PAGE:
You can’t get more LA, than the Doors in 1971, so I have chosen them to provide the sound track to our desert racing story, ‘Riders on the Storm’, and Hollywood as we all know is famous for its Cowboy movies, so it’s no wonder its location is out in Los Angeles, surrounded by the dramatic desert landscape, required to film those John Ford action packed Classic’s, with cowboys being shot spectacularly off their galloping horses.
But what did these cowboys get up to, in the real world, on their weekends off, the stunt men and women, the film crews and actors, well some of them participated in a sport, a sport that would attract thousands, not just to watch, but also to participate in, they wanted to ride with their stars, they wanted to be part of the posse, they wanted to be in the action too.
Well the Viewfinders Motorcycle Club, was formed because they liked to race Desert…
But what sort of machines did these Desert clubs race; I had a chance to ask our Jim Morrison, our front man, someone who was there, dancing out in the desert sands, Brian Slark.
“I opened Norton Villiers Corporation along Paramount Boulevard, Long Beach, California in January 1969, which is just a stone throw from Hollywood”.
“My racing took second place to my career, as the AJS Service and Competitions manager”.
“We received the first Stormer’s in the USA, and our first task was to take them out and thrash them around the desert, ‘a tough job’. We did a lot of desert miles, we ran them into the sand, with no tank badges, because our task was to see what changes, if any, were needed before we unveiled them to the US dirt bike racers”.
“We soon realised, they were good, very good, so we quickly ordered special desert versions, these we decided would need to have some alterations, wide ratio gears for speed and larger gas tanks, you obviously don’t want to run out of gas in the desert, and desert racing covers a lot of hot, rugged miles, with not so many corners or gas stations”.
“Norton Villiers soon knocked these out and shipped them over with Peter Inchley, Fluff Brown was also expected to go, he wanted to understand the demands of the desert, but unfortunately his daughter was unwell”.
Peter Inchley, Long Beach, California.
AJS Desert Stormer 250 MX / 1970
The lean, mean, new desert machine…
In the hands of some very capable racers, the AJS 250 has won several moto-cross championships, and if things keep going the way they are, it will probably win quite a few more.
We don’t know how you’re fixed for hair, but all we can say, is if you’ve got enough, and you can hold that throttle open, all the way, there’s not a reason in the world, that you can’t do some winning yourself. It’s quick, ultra light, and handles like whoopy.
As for a cowtrail riders delight, well this motorcycle was designed for racing, it’s equipped for racing, and it’s good for one thing, and that’s racing!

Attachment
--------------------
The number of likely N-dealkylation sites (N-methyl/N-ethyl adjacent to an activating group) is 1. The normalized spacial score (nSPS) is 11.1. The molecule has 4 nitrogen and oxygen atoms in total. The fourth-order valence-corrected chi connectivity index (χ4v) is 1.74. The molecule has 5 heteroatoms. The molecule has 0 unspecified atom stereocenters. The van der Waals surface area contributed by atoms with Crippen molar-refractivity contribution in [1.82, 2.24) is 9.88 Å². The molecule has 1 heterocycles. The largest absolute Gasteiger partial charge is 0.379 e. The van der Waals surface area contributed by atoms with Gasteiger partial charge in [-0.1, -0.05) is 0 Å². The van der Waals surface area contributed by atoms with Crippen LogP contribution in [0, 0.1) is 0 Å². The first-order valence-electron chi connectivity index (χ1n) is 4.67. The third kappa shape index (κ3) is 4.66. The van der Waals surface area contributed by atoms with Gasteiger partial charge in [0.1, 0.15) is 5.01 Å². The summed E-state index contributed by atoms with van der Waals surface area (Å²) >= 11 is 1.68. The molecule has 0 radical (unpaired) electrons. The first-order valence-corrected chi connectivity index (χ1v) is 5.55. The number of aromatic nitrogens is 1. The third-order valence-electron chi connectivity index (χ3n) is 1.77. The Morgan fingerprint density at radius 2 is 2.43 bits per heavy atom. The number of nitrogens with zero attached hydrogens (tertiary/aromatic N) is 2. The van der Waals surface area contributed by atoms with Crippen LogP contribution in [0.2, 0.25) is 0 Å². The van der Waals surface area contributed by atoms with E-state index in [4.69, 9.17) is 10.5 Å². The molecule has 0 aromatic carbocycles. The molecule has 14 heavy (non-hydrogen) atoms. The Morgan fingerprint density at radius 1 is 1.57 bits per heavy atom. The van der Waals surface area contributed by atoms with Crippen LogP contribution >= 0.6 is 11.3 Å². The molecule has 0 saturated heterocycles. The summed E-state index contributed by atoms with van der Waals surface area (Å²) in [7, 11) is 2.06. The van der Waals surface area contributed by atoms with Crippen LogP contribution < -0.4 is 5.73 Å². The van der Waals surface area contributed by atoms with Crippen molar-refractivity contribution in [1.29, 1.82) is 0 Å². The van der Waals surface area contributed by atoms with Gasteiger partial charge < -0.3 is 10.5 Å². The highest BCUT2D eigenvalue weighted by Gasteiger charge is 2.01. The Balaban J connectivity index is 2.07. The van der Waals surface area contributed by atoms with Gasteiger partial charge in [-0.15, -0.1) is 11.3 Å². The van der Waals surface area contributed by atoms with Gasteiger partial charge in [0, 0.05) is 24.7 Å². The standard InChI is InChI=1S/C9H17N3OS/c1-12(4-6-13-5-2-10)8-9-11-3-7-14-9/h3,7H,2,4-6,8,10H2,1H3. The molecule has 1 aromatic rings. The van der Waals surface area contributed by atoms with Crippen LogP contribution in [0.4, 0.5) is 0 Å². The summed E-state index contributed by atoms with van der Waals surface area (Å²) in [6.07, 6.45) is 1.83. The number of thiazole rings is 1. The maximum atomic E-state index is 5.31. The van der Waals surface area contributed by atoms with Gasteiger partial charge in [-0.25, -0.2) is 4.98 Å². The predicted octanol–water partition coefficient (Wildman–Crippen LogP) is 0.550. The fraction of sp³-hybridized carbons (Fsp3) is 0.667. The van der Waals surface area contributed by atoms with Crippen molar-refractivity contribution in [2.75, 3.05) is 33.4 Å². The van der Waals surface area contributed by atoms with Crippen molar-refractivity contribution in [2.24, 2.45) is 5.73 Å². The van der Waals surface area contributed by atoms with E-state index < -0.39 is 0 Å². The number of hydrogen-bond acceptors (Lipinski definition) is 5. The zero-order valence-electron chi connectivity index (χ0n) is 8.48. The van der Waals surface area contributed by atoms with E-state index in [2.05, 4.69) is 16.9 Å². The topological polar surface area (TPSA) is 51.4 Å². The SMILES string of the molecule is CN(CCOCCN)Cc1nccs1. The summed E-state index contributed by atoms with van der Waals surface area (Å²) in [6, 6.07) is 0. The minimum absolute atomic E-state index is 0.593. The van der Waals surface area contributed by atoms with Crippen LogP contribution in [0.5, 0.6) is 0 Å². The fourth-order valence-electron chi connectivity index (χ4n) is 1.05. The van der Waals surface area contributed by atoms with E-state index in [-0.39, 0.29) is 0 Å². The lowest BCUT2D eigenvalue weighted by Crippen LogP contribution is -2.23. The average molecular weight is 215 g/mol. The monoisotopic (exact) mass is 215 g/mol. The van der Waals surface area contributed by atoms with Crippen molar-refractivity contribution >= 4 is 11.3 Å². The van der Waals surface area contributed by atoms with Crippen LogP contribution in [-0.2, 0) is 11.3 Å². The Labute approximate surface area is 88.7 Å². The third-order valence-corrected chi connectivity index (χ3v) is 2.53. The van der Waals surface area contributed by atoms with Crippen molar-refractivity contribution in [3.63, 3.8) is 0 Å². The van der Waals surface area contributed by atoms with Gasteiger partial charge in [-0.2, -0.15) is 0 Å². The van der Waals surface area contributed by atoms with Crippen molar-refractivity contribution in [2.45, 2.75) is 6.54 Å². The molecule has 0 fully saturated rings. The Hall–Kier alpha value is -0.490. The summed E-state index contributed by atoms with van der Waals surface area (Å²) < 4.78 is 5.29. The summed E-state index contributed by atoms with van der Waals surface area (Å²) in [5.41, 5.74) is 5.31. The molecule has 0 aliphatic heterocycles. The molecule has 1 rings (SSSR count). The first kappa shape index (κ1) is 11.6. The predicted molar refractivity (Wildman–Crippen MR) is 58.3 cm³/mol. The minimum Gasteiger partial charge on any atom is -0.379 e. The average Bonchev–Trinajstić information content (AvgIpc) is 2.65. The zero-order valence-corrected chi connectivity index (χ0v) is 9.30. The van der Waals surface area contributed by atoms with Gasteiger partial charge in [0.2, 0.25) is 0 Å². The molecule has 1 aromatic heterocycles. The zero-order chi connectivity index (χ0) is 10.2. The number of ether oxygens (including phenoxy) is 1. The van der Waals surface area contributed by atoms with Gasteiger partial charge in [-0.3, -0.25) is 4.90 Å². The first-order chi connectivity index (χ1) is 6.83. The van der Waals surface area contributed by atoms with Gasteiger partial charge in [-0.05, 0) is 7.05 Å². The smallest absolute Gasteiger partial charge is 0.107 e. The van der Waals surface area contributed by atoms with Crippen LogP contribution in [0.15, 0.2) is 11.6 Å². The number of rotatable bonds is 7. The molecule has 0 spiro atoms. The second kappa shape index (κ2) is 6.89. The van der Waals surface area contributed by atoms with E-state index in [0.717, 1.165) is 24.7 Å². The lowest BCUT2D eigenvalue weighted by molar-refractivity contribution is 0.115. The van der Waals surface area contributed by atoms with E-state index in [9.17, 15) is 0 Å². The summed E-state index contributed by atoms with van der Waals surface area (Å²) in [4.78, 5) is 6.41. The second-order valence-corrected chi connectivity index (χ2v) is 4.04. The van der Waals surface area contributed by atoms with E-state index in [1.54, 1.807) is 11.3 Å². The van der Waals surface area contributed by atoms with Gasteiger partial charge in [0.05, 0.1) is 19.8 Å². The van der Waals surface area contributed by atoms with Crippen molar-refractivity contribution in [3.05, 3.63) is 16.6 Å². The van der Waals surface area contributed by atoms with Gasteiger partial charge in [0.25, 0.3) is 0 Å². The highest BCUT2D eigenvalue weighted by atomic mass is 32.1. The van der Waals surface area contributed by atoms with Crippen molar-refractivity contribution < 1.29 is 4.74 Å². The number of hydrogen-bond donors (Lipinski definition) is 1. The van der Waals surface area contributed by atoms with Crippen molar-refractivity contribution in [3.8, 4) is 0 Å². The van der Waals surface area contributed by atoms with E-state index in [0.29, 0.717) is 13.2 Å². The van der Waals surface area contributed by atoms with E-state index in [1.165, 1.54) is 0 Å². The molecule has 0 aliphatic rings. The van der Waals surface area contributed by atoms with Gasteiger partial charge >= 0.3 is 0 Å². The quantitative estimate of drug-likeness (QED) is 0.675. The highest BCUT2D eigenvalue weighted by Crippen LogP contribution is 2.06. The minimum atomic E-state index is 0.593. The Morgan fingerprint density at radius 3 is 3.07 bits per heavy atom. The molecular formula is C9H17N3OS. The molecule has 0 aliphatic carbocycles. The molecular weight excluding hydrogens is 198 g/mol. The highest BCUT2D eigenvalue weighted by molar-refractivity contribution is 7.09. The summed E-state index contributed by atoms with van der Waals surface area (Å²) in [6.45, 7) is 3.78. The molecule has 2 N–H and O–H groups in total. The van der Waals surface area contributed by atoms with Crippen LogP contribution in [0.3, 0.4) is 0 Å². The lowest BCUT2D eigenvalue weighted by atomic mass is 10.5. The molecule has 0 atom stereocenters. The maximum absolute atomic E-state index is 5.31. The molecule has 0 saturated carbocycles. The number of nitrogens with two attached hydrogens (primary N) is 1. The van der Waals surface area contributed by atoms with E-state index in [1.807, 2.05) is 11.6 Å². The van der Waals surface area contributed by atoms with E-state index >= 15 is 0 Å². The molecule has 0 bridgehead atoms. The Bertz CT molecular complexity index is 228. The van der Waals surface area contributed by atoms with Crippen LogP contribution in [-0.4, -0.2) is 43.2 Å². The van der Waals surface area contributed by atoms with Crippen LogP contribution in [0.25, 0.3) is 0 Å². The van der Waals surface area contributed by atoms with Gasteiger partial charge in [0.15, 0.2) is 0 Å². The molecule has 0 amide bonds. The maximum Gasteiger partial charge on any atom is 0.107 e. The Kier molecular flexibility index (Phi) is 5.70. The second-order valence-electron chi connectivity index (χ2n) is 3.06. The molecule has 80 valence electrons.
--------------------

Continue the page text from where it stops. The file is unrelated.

Several things are noticable at first glance. The chrome wheel rims, with high tensile steel spokes, are on unusual polished alloy, conical hubs, they’re reminiscent of hubs found on early CZ moto-cross models so they quickly throw off the European mud.
The hubs are small, there’s not much room to stuff a big brake in either one of them, but on a moto-cross bike like this one, the brakes are not designed to be used that often. Most slowing down is achieved using the engine. Both brakes are single leading shoe, internal expanding variety, and both work as well as can be expected, for a brake this size.
The frame is a unique design, made of narrow gauge steel and is beautifully put together, everything eminates from the giant tubular spine, that runs from the fork head, to up under the seat. It’s of a cradle design, which comes down off the fork head, under the engine, to the point roughly near the base of the swingarm, then up to the main spine, in an area just about in the centre of the gas tank.
It looks spindly, but definitely isn’t, there is no twisting or any motion at all that can be felt, even under the hardest riding conditions. The welds are immaculately done and this frame, on our test model, is one of the finest we’ve ever encountered.
The AJS has a suspension system that makes some of the new Italian units look sad, the rear suspension is of the swingarm variety, and all of the motion is controlled by a set of large, adjustable, Girling shocks. One thing that impressed us was the mounting of the rear shocks.
Quite a bit of thought must have gone into this, and everything is definitely above average in this department. There are gussets with braces on the lower arm, and then the top portion is securely mounted to the frame, again by some large mounts.
The swingarm is unique in another cool respect, because of its unusual job of lengthening or shortening the chain. The pivot has two nuts on it, one nut is the actual pivot, and the other is the one that locks everything in position. If you loosen the top nut, this will allow the swingarm assembly to move forward or backwards, which in turn tightens or loosens the chain, the wheels are always aligned. This is a very good idea, but already, some have found another use for it, especially out in the desert.
We’ve heard that these guys bring along extra lengths of chain, and lengthen or shorten the swingarm depending on the terrain they are riding. There isn’t much adjustment, but if you’ve ever worked on modifying a swingarm, you know just how much difference one inch will make, to the handling.
Front suspension is tubular telescopic, and we all rated it far above average. Our particular works bike looked as if it had travelled the moto-cross circuit for some time prior to our receiving it, and one of the things that we noticed, was that the front forks were binding a little, from wear and tear.
Slacking off on the axel nuts didn’t change anything, so we figured what the heck, and went out riding anyway. It’s not every day that you can still rate a motorcycle with tweaked forks, as having better than average suspension, but in this case we do.